), a whip, scourge.
It may be broadly stated that the corporal punishment of freemen was, like
other forms of torture, “abhorrent to Greek manners” [CRUX
p. 567 a
]. The exceptions noticed by Thalheim
p. 127) prove little against this rule. The
military and paternal government of Sparta allowed old men to use their
) on those who
were guilty of unseemly conduct in public (τοὺς
Dionys. xx. fr.
Kiessling); a very different thing from flogging as commonly understood. We
are not surprised to read that Cinadon and his associates, who had planned a
wholesale massacre of their fellow-citizens, were scourged on the way to
execution (Xen. Hell. 3.3
, § 11).
But we entirely reject the notion, based only on scholiasts and grammarians
and unsupported by contemporary evidence, that the Athenian market was
patrolled by men with whips, even if they were only to be used against
strong feeling against ὕβρις,
violence, extended even to slaves ([Xen.] Rep. Ath.
Aeschin. c. Timarch.
§ 17). Not only was the use of
limited to slaves, but we find
no trace of its infliction in public, as among the Romans (Liv. 2.36
). A slave who had been flogged was called
(Aristoph. Kn. 1228
1240; Philem. fr.
which of course became a term of mockery and contempt. Through the comic
passed into Latin (Plaut.
3.4, 68, and often; Terent. Adelph.
5.2. 6). Among the different kinds of whips we find the σκυτίνη μάστιξ,
19=21 Bergk4); one called
with a lash of bristles
(Aristoph. Frogs 619
746); another, the most terrible of all, called
because strung with
or knuckle-bones (Crates,
32 M. ap. Poll. 10.54; Lucian, Asin.
38, p. 606 R.; Posidon, ap. Ath. 4.153
At Rome the sourging of citizens had been forbidden from very early times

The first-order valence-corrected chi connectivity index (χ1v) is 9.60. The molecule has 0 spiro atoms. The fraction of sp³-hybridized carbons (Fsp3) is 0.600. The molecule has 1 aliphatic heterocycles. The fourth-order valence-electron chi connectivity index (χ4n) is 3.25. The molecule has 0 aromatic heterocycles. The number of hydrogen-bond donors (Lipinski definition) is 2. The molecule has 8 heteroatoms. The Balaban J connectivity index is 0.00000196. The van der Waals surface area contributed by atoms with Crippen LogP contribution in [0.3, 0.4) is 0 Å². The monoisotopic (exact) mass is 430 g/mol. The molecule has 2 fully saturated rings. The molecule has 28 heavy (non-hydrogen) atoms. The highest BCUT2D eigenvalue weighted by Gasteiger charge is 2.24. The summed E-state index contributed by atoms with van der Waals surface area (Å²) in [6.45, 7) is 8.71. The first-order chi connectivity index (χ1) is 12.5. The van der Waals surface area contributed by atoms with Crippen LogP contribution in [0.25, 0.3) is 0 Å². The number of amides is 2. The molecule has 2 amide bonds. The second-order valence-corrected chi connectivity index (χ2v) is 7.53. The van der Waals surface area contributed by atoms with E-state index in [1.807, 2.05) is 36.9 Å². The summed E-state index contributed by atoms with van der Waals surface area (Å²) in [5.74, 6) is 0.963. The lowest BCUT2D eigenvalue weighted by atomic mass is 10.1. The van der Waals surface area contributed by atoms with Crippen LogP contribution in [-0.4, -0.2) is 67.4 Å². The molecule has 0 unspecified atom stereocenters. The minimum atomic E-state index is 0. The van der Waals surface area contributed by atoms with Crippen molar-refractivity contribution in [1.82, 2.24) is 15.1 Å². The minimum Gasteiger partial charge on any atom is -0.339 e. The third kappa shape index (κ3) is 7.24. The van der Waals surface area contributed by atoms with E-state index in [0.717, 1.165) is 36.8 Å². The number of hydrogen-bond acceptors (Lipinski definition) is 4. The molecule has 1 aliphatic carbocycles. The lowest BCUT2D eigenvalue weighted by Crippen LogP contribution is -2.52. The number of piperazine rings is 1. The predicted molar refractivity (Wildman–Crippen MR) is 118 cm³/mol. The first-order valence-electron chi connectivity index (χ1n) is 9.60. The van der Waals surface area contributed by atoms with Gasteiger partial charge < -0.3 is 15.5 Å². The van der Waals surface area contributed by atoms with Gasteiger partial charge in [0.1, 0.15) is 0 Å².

Rab. Perd. 4
, § 12; in Verr.
Unprivileged persons, and especially slaves, were scourged in a variety of
ways, of which the flagellum was the worst (horribili
1.3, 119). It
was a “knout” or “cat,” with lashes of knotted
cord, or even wire; like the ἀστραγαλωτὴ
of the Greeks, it might be loaded with knuckle-bones (tali,
3.19.1), or other cruel aggravations (cf. Apul.
viii. p. 173). The cut below represents a scourge taken
from a bas-relief of the statue of Cybele in the Capitoline Museum at Rome.
The infliction of punishment with it upon the naked back of the sufferer
) was sometimes fatal (Hor.
1.2, 41), and was carried into
execution by a class of persons, themselves slaves, who were called lorarii.
Some flagella found at Herculaneum consist
of several short chains with knobs of metal at the end, attached to a short
handle. Rich, who figures one of them, thinks that this sort was the
the other the flagellum;
other writers treat flagrum and flagellum as
equivalent (Marquardt, Privatl.
179, n. 3;
stimuli mentioned by Plautus are probably goads or other sharp-pointed
instruments used separately (Göll), not spikes fastened to the
flagellum (Marquardt); so μαστιγούμενος καὶ
forms of corporal punishment were with the cane (νάρθηξ,
), the leathern strap (habena, scutica, lorum,
1.3, 119; Ep.
1.16, 47, 2.2, 15; cf. bubulis exuviis,
4.1, 26); the rope's end (Hor. Epod.
where the Hiberici funes
are made of esparto grass, and
different from the flagella of v.
11). During the
Saturnalia the scourge was deposited under the seal of the master. We
likewise find that some gladiators fought with the flagellum, as in the coin
here introduced: it has two lashes, as is also the case with some
driving-whips figured in ancient paintings.
For the virgae
of the lictors, see FASCES
For corporal punishment in
are mentioned (Juv. 1.15
Mayor's note; Mart. 10.62
); see also a curious
painting from Herculaneum figured in Rich, s. v. “Ludus,” and
in Milman's Horace.